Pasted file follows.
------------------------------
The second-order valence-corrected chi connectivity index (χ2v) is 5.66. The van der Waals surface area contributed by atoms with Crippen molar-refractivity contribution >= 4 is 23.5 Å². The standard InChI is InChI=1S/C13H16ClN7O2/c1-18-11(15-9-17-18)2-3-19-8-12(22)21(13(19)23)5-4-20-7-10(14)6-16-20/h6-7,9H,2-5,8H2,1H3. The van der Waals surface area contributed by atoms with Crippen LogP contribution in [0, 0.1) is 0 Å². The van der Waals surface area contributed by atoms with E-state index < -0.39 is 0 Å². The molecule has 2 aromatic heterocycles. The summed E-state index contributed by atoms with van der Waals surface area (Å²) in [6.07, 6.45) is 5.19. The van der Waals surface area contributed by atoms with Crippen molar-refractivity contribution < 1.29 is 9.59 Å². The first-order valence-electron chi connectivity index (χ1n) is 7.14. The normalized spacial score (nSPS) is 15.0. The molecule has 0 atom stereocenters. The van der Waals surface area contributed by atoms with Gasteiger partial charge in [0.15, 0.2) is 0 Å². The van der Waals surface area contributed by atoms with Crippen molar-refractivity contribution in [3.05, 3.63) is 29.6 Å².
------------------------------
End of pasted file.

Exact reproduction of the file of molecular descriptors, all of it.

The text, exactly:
The second-order valence-corrected chi connectivity index (χ2v) is 5.66. The van der Waals surface area contributed by atoms with Crippen molar-refractivity contribution >= 4 is 23.5 Å². The standard InChI is InChI=1S/C13H16ClN7O2/c1-18-11(15-9-17-18)2-3-19-8-12(22)21(13(19)23)5-4-20-7-10(14)6-16-20/h6-7,9H,2-5,8H2,1H3. The van der Waals surface area contributed by atoms with Crippen LogP contribution in [0, 0.1) is 0 Å². The van der Waals surface area contributed by atoms with E-state index < -0.39 is 0 Å². The molecule has 2 aromatic heterocycles. The summed E-state index contributed by atoms with van der Waals surface area (Å²) in [6.07, 6.45) is 5.19. The van der Waals surface area contributed by atoms with Crippen molar-refractivity contribution < 1.29 is 9.59 Å². The first-order valence-electron chi connectivity index (χ1n) is 7.14. The normalized spacial score (nSPS) is 15.0. The molecule has 0 atom stereocenters. The van der Waals surface area contributed by atoms with Gasteiger partial charge in [0.15, 0.2) is 0 Å². The van der Waals surface area contributed by atoms with Crippen molar-refractivity contribution in [3.05, 3.63) is 29.6 Å².